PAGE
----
In the end, the short squeeze was all buy-stops and buy programs. In terms of the ES’s overall tone it was firm. In terms of the ES’s overall trade, volume was lower at 2.45 million contracts traded.
FSLR gave aggressive buyers an opening yesterday between $200 to $202. Conservative buyers have a daily-up potential after another inside day. If the market is going to stay hot, FSLR should tag along for the ride (further update below in the “Open Positions” tab).
Pure “March Madness” would be to unwind all of yesterday’s gains and go weekly-down into the weekend. Not a prediction by any means, just an observation.
The ES is coming into the session under some pressure, after tagging 4009 during Globex. Bulls did a great jobs reclaiming 3947 to 3960, opening the door to 4000, which it hit late yesterday.
~3950 is key. That’s the 50% retrace from the Globex high to yesterday’s low, the Feb low and the 200-day moving average.
Downside Levels: 3962-ish, ~3950 (big), 3920.
Upside Levels: 4000 to 4010, 4020-25, 4060.
$393 to $394 was huge this week and it was reclaimed on Thursday. Now under pressure, the SPY is back below this area on Friday morning.
Ideally, we will get some support right near current levels, around $391. That’s the 10-ema on the 4-hour chart and the 50% retrace of yesterday’s range. A bit more pressure could get us $390.
A bounce could get us back to the $393 to $394 zone where it would be another big test.
Upside Levels (SPY): $393 to $394, $396.50, $397.50.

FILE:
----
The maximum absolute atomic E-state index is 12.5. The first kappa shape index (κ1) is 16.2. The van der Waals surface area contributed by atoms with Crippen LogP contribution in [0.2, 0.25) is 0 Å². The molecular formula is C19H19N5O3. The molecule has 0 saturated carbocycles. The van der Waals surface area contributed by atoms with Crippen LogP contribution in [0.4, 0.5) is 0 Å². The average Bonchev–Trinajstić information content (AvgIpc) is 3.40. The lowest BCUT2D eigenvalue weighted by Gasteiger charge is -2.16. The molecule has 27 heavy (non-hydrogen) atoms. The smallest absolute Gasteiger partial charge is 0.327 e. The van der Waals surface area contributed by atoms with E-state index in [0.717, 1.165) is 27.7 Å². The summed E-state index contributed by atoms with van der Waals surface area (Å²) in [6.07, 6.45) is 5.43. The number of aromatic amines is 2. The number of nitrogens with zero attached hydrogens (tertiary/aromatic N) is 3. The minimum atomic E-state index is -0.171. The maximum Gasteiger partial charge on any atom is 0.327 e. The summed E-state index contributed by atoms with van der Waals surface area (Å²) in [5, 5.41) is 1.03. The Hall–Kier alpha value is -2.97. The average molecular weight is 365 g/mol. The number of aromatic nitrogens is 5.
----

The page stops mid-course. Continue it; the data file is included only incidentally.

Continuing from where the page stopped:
Downside Levels (SPY): $390 to $391, $387.75, $386.25, $384.
Same as SPY, with following levels:
Upside Levels (SPY): 3935, 3965, 3980
Downside Levels (SPY): 3915, 3900, 3965, 3945
Bold are the trades with recent updates.
Italics show means the trade is closed.
Any positions that get down to ¼ or less (AKA runners) are removed from the list below and left up to you to manage. My only suggestion would be B/E or better stops.)
** = previous trade setup we are stalking.
MRK — Long from ~$110 and (disappointing action as it was oh-so-close to our first target, missing by a few dimes) — Ideal stop is clearly defined near $105. Initial target for ⅓ trim is $112.50.
Natural Gas, UNG or /NG — First target hit at UNG ~$10 and NG at 2.95 to 3.00.
Now /NG needs to hold the $2.40 to $2.50 mark in order for bulls to stick with this one.
Trim NG at $2.80 to $2.90. UNG at $9.25
FSLR — long from $202 — Upside levels are $210.75, $214 and potentially $217+. If you are long from $200 to $202, can consider a small trim at daily up at $206.67. Stop at $198
*Feel free to build your own trades off these relative strength leaders*
Relative strength leaders →
Today’s Guest Post is from our friend Cary at Artac Advisory. He will be a regular contributor on Friday’s. His note on crude oil is below, along with an accompanied video, found here.
“WTI Crude Oil is poised for continued selling into later Q2 following a weekly settlement today below 70.98, then anticipating 53.87 over the next 2-3 months. Inversely, a weekly close today above 70.98 would signal 83.00 within 2-3 weeks – able to contain buying through April and significant upside pivot point into summer.”
As we all know, there’s no crystal ball when it comes to trading stocks, options, or futures. But the Market Imbalance Meter may be as close as it comes. Knowing how the “Big Money” is placing its bets can give our trading room a big wave to ride — or a warning sign to stay out of the water. Come check it out now, risk-free for 30 days.
Disclaimer: Charts and analysis are for discussion and education purposes only. I am not a financial advisor, do not give financial advice and am not recommending the buying or selling of any security.
Remember: Not all setups will trigger. Not all setups will be profitable. Not all setups should be taken. These are simply the setups that I have put together for years on my own and what I watch as part of my own “game plan” coming into each day. Good luck!